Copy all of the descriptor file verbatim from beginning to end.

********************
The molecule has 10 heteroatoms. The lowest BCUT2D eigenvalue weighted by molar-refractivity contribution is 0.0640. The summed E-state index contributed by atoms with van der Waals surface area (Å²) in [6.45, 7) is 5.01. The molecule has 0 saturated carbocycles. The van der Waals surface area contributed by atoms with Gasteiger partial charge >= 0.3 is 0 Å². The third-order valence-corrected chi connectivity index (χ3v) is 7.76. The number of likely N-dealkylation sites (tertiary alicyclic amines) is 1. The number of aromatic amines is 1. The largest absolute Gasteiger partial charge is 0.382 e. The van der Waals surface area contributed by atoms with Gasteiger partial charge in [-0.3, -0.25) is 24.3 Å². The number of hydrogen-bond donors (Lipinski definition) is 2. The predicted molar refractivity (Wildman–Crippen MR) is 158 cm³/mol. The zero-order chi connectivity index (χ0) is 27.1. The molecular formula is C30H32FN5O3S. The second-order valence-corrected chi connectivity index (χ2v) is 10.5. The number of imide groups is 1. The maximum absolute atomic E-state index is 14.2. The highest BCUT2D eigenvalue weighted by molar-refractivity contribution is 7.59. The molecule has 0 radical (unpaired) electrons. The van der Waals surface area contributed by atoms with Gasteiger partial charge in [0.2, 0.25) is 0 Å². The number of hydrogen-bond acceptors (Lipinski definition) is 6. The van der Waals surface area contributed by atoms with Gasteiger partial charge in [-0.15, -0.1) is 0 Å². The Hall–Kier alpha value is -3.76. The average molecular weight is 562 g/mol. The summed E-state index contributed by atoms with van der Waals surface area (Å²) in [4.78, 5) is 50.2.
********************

The molecule has 10 heteroatoms. The lowest BCUT2D eigenvalue weighted by molar-refractivity contribution is 0.0640. The summed E-state index contributed by atoms with van der Waals surface area (Å²) in [6.45, 7) is 5.01. The molecule has 0 saturated carbocycles. The van der Waals surface area contributed by atoms with Gasteiger partial charge >= 0.3 is 0 Å². The third-order valence-corrected chi connectivity index (χ3v) is 7.76. The number of likely N-dealkylation sites (tertiary alicyclic amines) is 1. The number of aromatic amines is 1. The largest absolute Gasteiger partial charge is 0.382 e. The van der Waals surface area contributed by atoms with Gasteiger partial charge in [-0.3, -0.25) is 24.3 Å². The number of hydrogen-bond donors (Lipinski definition) is 2. The predicted molar refractivity (Wildman–Crippen MR) is 158 cm³/mol. The zero-order chi connectivity index (χ0) is 27.1. The molecular formula is C30H32FN5O3S. The second-order valence-corrected chi connectivity index (χ2v) is 10.5. The number of imide groups is 1. The maximum absolute atomic E-state index is 14.2. The highest BCUT2D eigenvalue weighted by molar-refractivity contribution is 7.59. The molecule has 0 radical (unpaired) electrons. The van der Waals surface area contributed by atoms with Gasteiger partial charge in [0.2, 0.25) is 0 Å². The number of hydrogen-bond acceptors (Lipinski definition) is 6. The van der Waals surface area contributed by atoms with Gasteiger partial charge in [-0.15, -0.1) is 0 Å². The Hall–Kier alpha value is -3.76. The average molecular weight is 562 g/mol. The summed E-state index contributed by atoms with van der Waals surface area (Å²) in [4.78, 5) is 50.2.